2017 Husqvarna TC 250 First Ride Test
The 2017 Husqvarna TC 250 two-stroke motocross bike is completely new from the ground up and performs significantly different than last year’s model. We took it out on the main track at Cahuilla Creek Motocross in Anza, Calif., to see how the changes work.
1. The 2017 Husqvarna TC 250 features a wide range of changes from the engine to the suspension and chassis. Husqvarna did a complete overhaul of the bike in order to make it more user-friendly, yet perform better on the motocross track for riders of all skill levels.
2. One of the biggest changes is the counterbalancer in the two-stroke engine. Because of the counterbalancer, something we’re not used to seeing in two-strokes, the 2017 Husqvarna TC 250 has noticeably less vibration than in previous years. Vibration on a two stroke can have a numbing effect on your whole body after some time on the bike, and the counterbalancer effectively reduces that, even at high rpm.
3. Changes to the engine include a new cylinder, piston, and crankshaft. Additionally, the crankshaft is 19.5mm higher than last year’s model, and the clutch is 4mm higher as well. The engine is much easier to use than last year’s model. The powerband feels similar to that of a four-stroke, as the new TC 250 motor can be lugged in a higher gear via short shifting, or can be ridden in a lower gear at high engine speeds.
4. The TC 250 is incredibly powerful and features a surprisingly linear powerband. However, those looking for even more snap out of their engine can upgrade to a 300cc by installing a new piston and cylinder from Husqvarna.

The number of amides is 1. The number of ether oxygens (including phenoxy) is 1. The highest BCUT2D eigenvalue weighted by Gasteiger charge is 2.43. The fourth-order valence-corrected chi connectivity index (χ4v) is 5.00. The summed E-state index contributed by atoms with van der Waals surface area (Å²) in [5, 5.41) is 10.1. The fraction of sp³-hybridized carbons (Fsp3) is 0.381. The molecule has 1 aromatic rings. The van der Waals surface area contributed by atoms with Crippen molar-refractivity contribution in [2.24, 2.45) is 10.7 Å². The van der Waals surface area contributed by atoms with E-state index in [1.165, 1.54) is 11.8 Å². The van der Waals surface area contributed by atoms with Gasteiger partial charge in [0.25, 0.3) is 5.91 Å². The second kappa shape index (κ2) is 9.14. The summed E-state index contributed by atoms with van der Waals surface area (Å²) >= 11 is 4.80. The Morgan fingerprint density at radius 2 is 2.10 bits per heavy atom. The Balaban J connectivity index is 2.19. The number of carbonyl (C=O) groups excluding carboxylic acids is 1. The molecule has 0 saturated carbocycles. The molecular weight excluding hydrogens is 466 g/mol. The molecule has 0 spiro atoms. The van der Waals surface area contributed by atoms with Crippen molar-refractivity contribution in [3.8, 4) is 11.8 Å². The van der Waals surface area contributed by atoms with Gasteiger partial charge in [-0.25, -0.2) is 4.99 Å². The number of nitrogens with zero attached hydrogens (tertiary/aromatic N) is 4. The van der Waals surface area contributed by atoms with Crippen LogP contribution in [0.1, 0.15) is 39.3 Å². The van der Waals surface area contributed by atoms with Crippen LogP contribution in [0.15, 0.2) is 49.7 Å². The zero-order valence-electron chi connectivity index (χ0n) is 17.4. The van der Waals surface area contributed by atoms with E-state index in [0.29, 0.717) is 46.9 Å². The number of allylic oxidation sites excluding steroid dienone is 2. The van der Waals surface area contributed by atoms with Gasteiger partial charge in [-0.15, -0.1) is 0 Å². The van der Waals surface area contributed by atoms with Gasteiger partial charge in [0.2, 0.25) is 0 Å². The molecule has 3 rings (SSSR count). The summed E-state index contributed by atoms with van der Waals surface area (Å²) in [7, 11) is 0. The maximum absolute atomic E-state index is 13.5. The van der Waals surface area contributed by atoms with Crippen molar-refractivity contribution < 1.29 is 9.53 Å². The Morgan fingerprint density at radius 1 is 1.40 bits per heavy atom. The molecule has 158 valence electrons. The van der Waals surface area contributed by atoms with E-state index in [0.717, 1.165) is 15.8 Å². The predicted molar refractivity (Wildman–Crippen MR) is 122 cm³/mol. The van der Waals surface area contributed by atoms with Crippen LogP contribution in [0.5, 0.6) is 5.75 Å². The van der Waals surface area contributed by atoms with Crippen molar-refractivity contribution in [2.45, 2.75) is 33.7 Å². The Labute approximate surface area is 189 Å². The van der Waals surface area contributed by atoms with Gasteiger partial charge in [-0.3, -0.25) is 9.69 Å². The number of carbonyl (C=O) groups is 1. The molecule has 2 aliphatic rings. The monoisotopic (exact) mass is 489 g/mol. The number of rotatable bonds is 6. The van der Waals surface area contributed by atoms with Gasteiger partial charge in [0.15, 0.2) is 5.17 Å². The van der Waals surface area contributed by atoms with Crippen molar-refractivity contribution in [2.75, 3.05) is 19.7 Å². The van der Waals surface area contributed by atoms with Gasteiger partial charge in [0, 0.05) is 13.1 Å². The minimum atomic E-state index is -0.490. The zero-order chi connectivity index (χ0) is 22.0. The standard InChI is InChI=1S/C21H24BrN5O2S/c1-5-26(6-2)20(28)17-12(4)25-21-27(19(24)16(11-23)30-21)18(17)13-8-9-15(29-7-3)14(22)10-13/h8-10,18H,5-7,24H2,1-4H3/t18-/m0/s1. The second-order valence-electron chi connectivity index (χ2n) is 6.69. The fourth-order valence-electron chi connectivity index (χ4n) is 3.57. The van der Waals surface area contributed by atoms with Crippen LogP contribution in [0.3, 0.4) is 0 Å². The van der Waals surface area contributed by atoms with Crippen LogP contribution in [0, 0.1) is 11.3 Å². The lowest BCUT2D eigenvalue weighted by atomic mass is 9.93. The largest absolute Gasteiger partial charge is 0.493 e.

6. The new WP AER 48 fork is a 48mm split air design, with air-preload settings on the left hand side and damping on the right. The AER forks replace the 4CS units used on last year’s model. The 4CS forks have hand-adjustable damping, which is a great convenience. Adjusting the air pressure requires the use of WP’s air gauge, however, and it is important to check the air pressure before each ride.
7. The front and rear WP suspension work very well together. I was impressed with how they handle the braking bumps and big landings alike without bottoming. WP did their homework on developing a set-up that is progressive and predictable for the motocross masses.
8. The 2017 TC 250 features a new frame based on last year’s that makes the bike feel nimbler while cornering, as well as in the air. The bike feels more similar to the FC models because of the frame change, which is a good thing.
9. The 2017 Husqvarna TC 250 weighs in at a mere 211 pounds wet, which his just more than four pounds lighter than last year’s model. Approximately 3.6 of those pounds came from the new WP AER fork.
10. The TC 250 is a blast to ride. The linear powerband of the 249cc motor makes the 2017 Husqvarna TC 250 much easier and more fun to ride. The new WP AER fork and shock compliment the new frame perfectly, as well. In a world dominated by four-strokes, the TC 250 may be the answer for those looking to either return to their motocross roots, or simply try something new and incredibly fun.
Photography by Don Williams
- Helmet: 6D ATR-1 FLO Red/Yellow
- Goggles: Oakley Airbrake MX
- Neck Brace: Alpinestars BNS Tech Carbon
- Jersey, pants + gloves: Moose Racing Sahara Racewear
- Boots: Alpinestars Tech 10 A1 Special Edition
Andrew Oldar is sponsored by Moose Racing
2017 Husqvarna TC 250 Specs
- Motor: Single cylinder power-valve 2-stroke
- Displacement: 249cc
- Bore x stroke: 66.4 x 72 mm
- Starting: Kick
- Transmission: 5-speed
- Clutch: Wet, multi-disc clutch w/ Magura hydraulics
- EMS: Kokusan
- Frame: Chrome-molybdenum steel central-tube frame
- Front suspension: WP-USD, AER 48 forks w/ 12.2 inches of travel
- Rear suspension: Linkage assisted WP shock w/ 11.8 inches of travel
- Front brake: Brembo twin-piston floating caliper w/ 260mm disc
- Rear brake: Brembo single-piston floating caliper w/ 220mm disc
- Rake: 26.1 degrees
- Wheelbase: 58.5 inches
- Ground clearance: 14.7 inches
- Seat height: 37.9 inches
- Tank capacity: 1.85 gallons